First of all, I thought about apologizing for neglecting this blog for so very long, but whatever. I think we can all accept the fact that I'm a lazy slacking procrastinator so let's move on and get to this latest installment of the psycho.
My baby, my Terzo, my adorable little boy with the long, curly, surfer dude hair and drama queen tendencies has turned out to be an art prodigy. Given his father's artistic talents, this is hardly surprising. And like all true artists, Terzo pushes boundaries with his work, defying conventions and shattering all preconceived notions about the subject matter of childhood art. Terzo's astounding gift first appeared when, at the tender age of four, he proudly handed me this drawing:
A year or so later, Terzo produced another work in honor of Mother's Day. Traditionally, children choose subjects such as hearts, smiley faces, or flowers for Mother's Day art. Not content to confine himself to such stereotypes, Terzo instead chose to take his love for me in another direction entirely.
Frida Kahlo. Being five years old is difficult. Making the transition to kindergarten where the crowds of adoring little girls only got bigger (not to mention the pressure of having the teacher wrapped firmly around his little finger) caused a level of stress that Terzo could only express through his art. Mother's Day Vampire with Unibrow, like the earlier dragon work, speaks to us about the draining drudgery of day to day life. Or maybe it means, "Mom, when you forget to buy chocolate chip waffles you are draining me of the will to live."
Terzo turned six this past year and, as his recent art demonstrates, has clearly matured. His work explores new themes and invokes visceral reactions from his audience (i.e. his siblings and parents). The sensitive nature of his latest pieces turned him inward with reflection. His new-found maturity is shy, causing him to hide his work until he feels his audience is emotionally ready to absorb his latest message. In other words, he folds his drawings up really, really small and tapes them into little envelopes and hides them from his mother. Because true art must be revealed to the world, it is my sacred duty to wait until he's asleep, sneak into his room, scan his drawings into the computer, and share them with all of you. Be warned, this type of high art is only for the truly cultured to appreciate.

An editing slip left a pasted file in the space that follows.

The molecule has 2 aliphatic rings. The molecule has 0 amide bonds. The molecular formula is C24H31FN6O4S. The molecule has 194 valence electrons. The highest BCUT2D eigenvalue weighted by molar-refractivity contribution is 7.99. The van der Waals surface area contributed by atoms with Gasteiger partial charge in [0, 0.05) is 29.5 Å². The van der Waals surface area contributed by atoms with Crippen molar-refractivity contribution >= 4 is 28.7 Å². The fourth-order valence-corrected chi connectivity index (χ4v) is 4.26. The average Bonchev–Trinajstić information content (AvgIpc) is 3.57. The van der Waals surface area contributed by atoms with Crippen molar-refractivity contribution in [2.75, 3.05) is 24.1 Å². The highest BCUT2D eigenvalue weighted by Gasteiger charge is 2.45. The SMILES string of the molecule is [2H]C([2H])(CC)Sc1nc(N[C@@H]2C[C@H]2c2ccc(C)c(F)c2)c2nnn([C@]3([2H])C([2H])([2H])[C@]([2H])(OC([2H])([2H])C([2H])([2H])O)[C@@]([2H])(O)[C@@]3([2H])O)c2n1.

Finally, I submit this last work for your artistic consideration, simply titled Nude Kid. Although Terzo also hid this work in a tiny, homemade envelope, I feel it is important for the world to be exposed to this kind of raw genius.
I am taking offers from serious collectors wanting to purchase an original Terzo. His best work must remain with us as part of his portfolio for applying to art school, but because it's only a matter of time before the school psychologist misunderstands my precious prodigy, any future sales of his artwork will be placed into a therapy fund.